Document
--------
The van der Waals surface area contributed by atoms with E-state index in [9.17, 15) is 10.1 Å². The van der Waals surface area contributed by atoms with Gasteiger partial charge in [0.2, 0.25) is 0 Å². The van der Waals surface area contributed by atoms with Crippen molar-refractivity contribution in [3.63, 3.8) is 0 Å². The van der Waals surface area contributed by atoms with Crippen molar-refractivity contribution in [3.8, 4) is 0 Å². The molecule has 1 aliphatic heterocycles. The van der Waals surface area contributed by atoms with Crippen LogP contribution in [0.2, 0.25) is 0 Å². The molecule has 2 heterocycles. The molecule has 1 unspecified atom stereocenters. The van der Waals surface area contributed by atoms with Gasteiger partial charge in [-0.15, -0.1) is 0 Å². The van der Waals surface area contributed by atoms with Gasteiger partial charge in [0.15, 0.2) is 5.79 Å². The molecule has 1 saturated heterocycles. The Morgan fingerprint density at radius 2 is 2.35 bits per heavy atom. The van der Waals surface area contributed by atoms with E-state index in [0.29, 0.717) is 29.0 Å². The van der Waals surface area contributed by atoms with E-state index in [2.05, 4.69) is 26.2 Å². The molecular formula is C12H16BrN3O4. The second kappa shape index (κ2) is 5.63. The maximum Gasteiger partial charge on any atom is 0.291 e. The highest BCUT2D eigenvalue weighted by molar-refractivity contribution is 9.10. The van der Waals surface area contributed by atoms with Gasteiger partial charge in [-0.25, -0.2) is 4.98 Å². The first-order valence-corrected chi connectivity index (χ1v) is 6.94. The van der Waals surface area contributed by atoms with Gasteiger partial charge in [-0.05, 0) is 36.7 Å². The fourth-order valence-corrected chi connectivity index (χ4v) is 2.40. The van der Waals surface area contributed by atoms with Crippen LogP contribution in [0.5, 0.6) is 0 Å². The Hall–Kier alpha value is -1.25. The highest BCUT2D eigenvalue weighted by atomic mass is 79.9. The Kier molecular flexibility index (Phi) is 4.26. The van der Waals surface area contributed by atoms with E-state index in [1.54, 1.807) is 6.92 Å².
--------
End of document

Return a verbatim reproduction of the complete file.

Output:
The van der Waals surface area contributed by atoms with E-state index in [9.17, 15) is 10.1 Å². The van der Waals surface area contributed by atoms with Gasteiger partial charge in [0.2, 0.25) is 0 Å². The van der Waals surface area contributed by atoms with Crippen molar-refractivity contribution in [3.63, 3.8) is 0 Å². The van der Waals surface area contributed by atoms with Crippen molar-refractivity contribution in [3.8, 4) is 0 Å². The molecule has 1 aliphatic heterocycles. The van der Waals surface area contributed by atoms with Crippen LogP contribution in [0.2, 0.25) is 0 Å². The molecule has 2 heterocycles. The molecule has 1 unspecified atom stereocenters. The van der Waals surface area contributed by atoms with Gasteiger partial charge in [-0.15, -0.1) is 0 Å². The van der Waals surface area contributed by atoms with Gasteiger partial charge in [0.15, 0.2) is 5.79 Å². The molecule has 1 saturated heterocycles. The Morgan fingerprint density at radius 2 is 2.35 bits per heavy atom. The van der Waals surface area contributed by atoms with E-state index in [0.29, 0.717) is 29.0 Å². The van der Waals surface area contributed by atoms with E-state index in [2.05, 4.69) is 26.2 Å². The molecular formula is C12H16BrN3O4. The second kappa shape index (κ2) is 5.63. The maximum Gasteiger partial charge on any atom is 0.291 e. The highest BCUT2D eigenvalue weighted by molar-refractivity contribution is 9.10. The van der Waals surface area contributed by atoms with Gasteiger partial charge in [-0.25, -0.2) is 4.98 Å². The first-order valence-corrected chi connectivity index (χ1v) is 6.94. The van der Waals surface area contributed by atoms with Gasteiger partial charge in [-0.05, 0) is 36.7 Å². The fourth-order valence-corrected chi connectivity index (χ4v) is 2.40. The van der Waals surface area contributed by atoms with Crippen LogP contribution in [0.5, 0.6) is 0 Å². The Hall–Kier alpha value is -1.25. The highest BCUT2D eigenvalue weighted by atomic mass is 79.9. The Kier molecular flexibility index (Phi) is 4.26. The van der Waals surface area contributed by atoms with E-state index in [1.54, 1.807) is 6.92 Å².